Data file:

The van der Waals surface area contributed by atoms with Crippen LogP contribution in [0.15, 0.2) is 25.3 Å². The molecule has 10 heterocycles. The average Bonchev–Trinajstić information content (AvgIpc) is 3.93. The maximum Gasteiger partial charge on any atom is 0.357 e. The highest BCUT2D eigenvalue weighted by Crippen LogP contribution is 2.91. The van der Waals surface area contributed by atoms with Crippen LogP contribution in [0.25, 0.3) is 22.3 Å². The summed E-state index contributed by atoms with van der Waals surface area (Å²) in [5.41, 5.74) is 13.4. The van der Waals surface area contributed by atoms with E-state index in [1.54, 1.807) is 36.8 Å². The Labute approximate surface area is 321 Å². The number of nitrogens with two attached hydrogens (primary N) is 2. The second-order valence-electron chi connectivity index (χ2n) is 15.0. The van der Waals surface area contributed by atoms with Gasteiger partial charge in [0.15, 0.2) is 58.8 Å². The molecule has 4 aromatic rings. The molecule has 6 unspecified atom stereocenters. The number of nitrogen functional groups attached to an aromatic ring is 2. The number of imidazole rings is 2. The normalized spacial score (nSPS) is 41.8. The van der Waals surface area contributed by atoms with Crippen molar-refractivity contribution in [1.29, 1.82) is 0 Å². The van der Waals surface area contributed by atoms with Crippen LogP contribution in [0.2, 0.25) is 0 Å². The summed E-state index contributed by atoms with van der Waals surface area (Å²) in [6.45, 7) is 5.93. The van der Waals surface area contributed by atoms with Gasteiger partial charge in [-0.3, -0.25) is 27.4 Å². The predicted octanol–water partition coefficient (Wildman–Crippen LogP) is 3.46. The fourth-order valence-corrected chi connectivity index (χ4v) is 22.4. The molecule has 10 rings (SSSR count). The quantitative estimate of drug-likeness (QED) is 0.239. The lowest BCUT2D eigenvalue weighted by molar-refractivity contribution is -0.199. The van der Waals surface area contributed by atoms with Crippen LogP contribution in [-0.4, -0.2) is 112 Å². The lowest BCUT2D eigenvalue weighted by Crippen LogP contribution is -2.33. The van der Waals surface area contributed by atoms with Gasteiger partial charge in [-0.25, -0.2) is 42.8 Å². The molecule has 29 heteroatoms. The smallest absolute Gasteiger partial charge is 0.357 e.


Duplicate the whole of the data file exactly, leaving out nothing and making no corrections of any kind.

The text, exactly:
The van der Waals surface area contributed by atoms with Crippen LogP contribution in [0.15, 0.2) is 25.3 Å². The molecule has 10 heterocycles. The average Bonchev–Trinajstić information content (AvgIpc) is 3.93. The maximum Gasteiger partial charge on any atom is 0.357 e. The highest BCUT2D eigenvalue weighted by Crippen LogP contribution is 2.91. The van der Waals surface area contributed by atoms with Crippen LogP contribution in [0.25, 0.3) is 22.3 Å². The summed E-state index contributed by atoms with van der Waals surface area (Å²) in [5.41, 5.74) is 13.4. The van der Waals surface area contributed by atoms with E-state index in [1.54, 1.807) is 36.8 Å². The Labute approximate surface area is 321 Å². The number of nitrogens with two attached hydrogens (primary N) is 2. The second-order valence-electron chi connectivity index (χ2n) is 15.0. The van der Waals surface area contributed by atoms with Gasteiger partial charge in [0.15, 0.2) is 58.8 Å². The molecule has 4 aromatic rings. The molecule has 6 unspecified atom stereocenters. The number of nitrogen functional groups attached to an aromatic ring is 2. The number of imidazole rings is 2. The normalized spacial score (nSPS) is 41.8. The van der Waals surface area contributed by atoms with Crippen molar-refractivity contribution in [1.29, 1.82) is 0 Å². The van der Waals surface area contributed by atoms with Crippen LogP contribution in [0.2, 0.25) is 0 Å². The summed E-state index contributed by atoms with van der Waals surface area (Å²) in [6.45, 7) is 5.93. The van der Waals surface area contributed by atoms with Gasteiger partial charge in [-0.3, -0.25) is 27.4 Å². The predicted octanol–water partition coefficient (Wildman–Crippen LogP) is 3.46. The fourth-order valence-corrected chi connectivity index (χ4v) is 22.4. The molecule has 10 rings (SSSR count). The quantitative estimate of drug-likeness (QED) is 0.239. The lowest BCUT2D eigenvalue weighted by molar-refractivity contribution is -0.199. The van der Waals surface area contributed by atoms with Crippen LogP contribution in [-0.4, -0.2) is 112 Å². The lowest BCUT2D eigenvalue weighted by Crippen LogP contribution is -2.33. The van der Waals surface area contributed by atoms with Gasteiger partial charge in [-0.25, -0.2) is 42.8 Å². The molecule has 29 heteroatoms. The smallest absolute Gasteiger partial charge is 0.357 e.